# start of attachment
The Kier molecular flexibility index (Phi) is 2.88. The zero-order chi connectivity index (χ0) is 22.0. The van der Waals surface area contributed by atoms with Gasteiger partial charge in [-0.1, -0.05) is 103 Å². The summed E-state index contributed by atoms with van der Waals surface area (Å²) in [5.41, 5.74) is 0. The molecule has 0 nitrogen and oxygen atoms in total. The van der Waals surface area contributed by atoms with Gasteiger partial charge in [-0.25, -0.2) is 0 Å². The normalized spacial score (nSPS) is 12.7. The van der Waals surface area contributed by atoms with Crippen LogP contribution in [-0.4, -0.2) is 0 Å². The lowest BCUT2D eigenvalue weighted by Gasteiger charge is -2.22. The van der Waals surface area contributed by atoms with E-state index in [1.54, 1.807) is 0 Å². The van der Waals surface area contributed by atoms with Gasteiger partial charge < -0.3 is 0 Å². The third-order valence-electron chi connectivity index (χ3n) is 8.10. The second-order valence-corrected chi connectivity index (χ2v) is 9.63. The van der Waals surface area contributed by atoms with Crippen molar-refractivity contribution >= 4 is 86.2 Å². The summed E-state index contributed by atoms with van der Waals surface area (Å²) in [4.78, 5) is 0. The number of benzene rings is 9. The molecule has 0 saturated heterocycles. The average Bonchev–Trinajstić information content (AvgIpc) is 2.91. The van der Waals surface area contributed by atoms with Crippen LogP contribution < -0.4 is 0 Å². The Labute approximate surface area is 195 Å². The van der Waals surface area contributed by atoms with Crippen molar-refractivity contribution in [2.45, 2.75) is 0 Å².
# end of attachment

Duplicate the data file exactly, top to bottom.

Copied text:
The Kier molecular flexibility index (Phi) is 2.88. The zero-order chi connectivity index (χ0) is 22.0. The van der Waals surface area contributed by atoms with Gasteiger partial charge in [-0.1, -0.05) is 103 Å². The summed E-state index contributed by atoms with van der Waals surface area (Å²) in [5.41, 5.74) is 0. The molecule has 0 nitrogen and oxygen atoms in total. The van der Waals surface area contributed by atoms with Gasteiger partial charge in [-0.25, -0.2) is 0 Å². The normalized spacial score (nSPS) is 12.7. The van der Waals surface area contributed by atoms with Crippen LogP contribution in [-0.4, -0.2) is 0 Å². The lowest BCUT2D eigenvalue weighted by Gasteiger charge is -2.22. The van der Waals surface area contributed by atoms with E-state index in [1.54, 1.807) is 0 Å². The van der Waals surface area contributed by atoms with Gasteiger partial charge < -0.3 is 0 Å². The third-order valence-electron chi connectivity index (χ3n) is 8.10. The second-order valence-corrected chi connectivity index (χ2v) is 9.63. The van der Waals surface area contributed by atoms with Crippen molar-refractivity contribution >= 4 is 86.2 Å². The summed E-state index contributed by atoms with van der Waals surface area (Å²) in [4.78, 5) is 0. The number of benzene rings is 9. The molecule has 0 saturated heterocycles. The average Bonchev–Trinajstić information content (AvgIpc) is 2.91. The van der Waals surface area contributed by atoms with Crippen LogP contribution < -0.4 is 0 Å². The Labute approximate surface area is 195 Å². The van der Waals surface area contributed by atoms with Crippen molar-refractivity contribution in [2.45, 2.75) is 0 Å².